At Milard Fillmores Bathtub, Ed Darrell, points out a short exchange between Neal McCulskey and Matthew Yglesias on vouchers (Mr Darrell has links to both) and then goes on to make his own points on the matter. I’m going to quibble a bit.
Mr Darrell writes
Once upon a time in America, American parents held a firm consensus on the value of education.
In colonial (and I presume probably pre-Civil War Virginia) the Chesapeake bay/plantation folkway had a … hegemonic attitude toward education. In fact, while the plantation “masters” were 100% literate, the servants and other classes in the society (white) were some 70% illiterate. It was something of a point of pride that public education was not generally available. Literacy and education as well, was not emphasised in the backcountry as well (which continues (I think) today in Appalachia for example). So of the four folkways which made up our early nation, only two held that education was of value.
Mr Darrell then writes:
One thing we know from our brief history as the United States. The moral issues do not get easier the more we know. To function as a free, democratic republic, and as a free society, we need good information, and our kids need that information and the reasoning tools to use it to make good policy.
However, this certainly does not mean that the status quo is preferred. We have both an astounding lack of both diversity in methods in our public schools (with a farily uniform curriculum) and a astoundingly poor result given our outlay of cash. But I think he has partially hit it on the head. Our kids need good learning skills (“reasoning tools”) and this in important for our society from a pragmatic and moral standpoint. However, what is the best way of getting this? In the past, I’ve proposed the following, and I’ll invite Mr Darrell to tell me why it’s wrong.
As Mr Darrell points out we need our kids to become good … well … at learning. But that means we don’t test their improvement in their ability to learn, but just in their mastery of a (shrinking) set of skills and facts. It doesn’t, as Mr McCulskey indicates mean that our non-insistence on Creationism vs Darwinian evolution is “to be decided” by consensus. What it means, is from the point of view of our state, what is important is how good our kids are at learning new things.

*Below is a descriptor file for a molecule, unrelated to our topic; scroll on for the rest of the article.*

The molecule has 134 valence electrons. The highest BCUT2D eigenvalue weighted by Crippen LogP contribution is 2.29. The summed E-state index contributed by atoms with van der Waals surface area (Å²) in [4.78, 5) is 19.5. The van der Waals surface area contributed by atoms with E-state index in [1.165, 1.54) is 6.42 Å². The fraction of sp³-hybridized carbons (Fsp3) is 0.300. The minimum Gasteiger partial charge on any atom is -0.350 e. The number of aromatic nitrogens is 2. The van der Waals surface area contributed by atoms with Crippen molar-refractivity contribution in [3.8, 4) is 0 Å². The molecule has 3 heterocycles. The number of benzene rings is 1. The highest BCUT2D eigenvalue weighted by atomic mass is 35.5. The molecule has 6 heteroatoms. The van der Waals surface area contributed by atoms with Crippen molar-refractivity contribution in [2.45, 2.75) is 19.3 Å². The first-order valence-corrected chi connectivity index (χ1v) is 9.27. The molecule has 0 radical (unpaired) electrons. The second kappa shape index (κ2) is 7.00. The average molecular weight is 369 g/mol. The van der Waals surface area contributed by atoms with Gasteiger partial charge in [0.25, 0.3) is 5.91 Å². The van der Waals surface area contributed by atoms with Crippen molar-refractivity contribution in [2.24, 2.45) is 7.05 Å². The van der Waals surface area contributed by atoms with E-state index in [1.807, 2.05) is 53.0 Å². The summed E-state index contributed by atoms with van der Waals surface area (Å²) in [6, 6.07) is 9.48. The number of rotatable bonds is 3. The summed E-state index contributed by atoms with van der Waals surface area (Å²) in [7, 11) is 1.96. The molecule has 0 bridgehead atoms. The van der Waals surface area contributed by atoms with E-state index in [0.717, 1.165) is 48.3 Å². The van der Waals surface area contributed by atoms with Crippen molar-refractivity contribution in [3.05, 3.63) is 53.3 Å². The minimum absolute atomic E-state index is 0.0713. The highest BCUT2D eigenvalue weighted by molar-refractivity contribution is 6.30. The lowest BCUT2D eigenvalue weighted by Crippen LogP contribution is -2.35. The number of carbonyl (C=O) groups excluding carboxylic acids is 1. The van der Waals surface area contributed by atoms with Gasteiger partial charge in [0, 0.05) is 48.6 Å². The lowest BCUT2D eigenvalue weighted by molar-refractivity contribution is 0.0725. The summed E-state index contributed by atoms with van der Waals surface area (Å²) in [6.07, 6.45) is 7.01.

Thus our schools need is not standardization on curriculum and method, besides a very small core curriculum of basic skills. By this I mean English and I’d like us ala the Classical Greeks and Homer to have us all in this country to have a common set of story/saga from which we might draw on. But, that part, and picking of the core texts is not the main point. What the main thing the state needs from its schools is the development of good students. There are four main skills which a good student needs
- Memorization – To remember what is presented.
- Reasoning – To be able to make connections within (and outside) of that material and to utilize that which is memorized.
- Dilligence – To be able to take care in your work.
- Perserverence – To be able to finish what is started and to follow through with your work.
My contention is these skills are all a student needs and it matters much much less the particulars of what subject matter he studied in order to develop them.
If a student arrives in college with these skills well developed, he will do well no matter what curriculum was presented. To put it in a more pointed manner, it doesn’t matter if a student has never heard of Darwin or evolution for his developmental/evolutionary biology class. If he remembers what he is taught, works hard, is careful, and can make connections he will do well and in fact better than a student who does not have these skills but has had a two week “module” taught in a high school science class on evolution. College classes these days depend on very little material to have been presented prior to arriving in the introductory classes.
What this would entail is that a “voucher” system can free up our schools to teach by whatever methods and whatever material that those schools chose to teach is fine. But the “vouchers” and how much federal, state, or local support might be offered be contingent on demonstrating improvement in each of its students in those four skills mentioned above. More improvement should yield more money. Less yields less. This also lets the “magic of markets” back into our classrooms and perhaps, if we concentrate on what we need (good students) we might get what we desire. Specificing “how to do it” is not the way. Specify what you want. This also would have the beneficial result of not “teaching to the test” because the “test” doesn’t test mastery of particular fact sets or material but uses a metric to measure how much each student has improved in the four skills since the last test.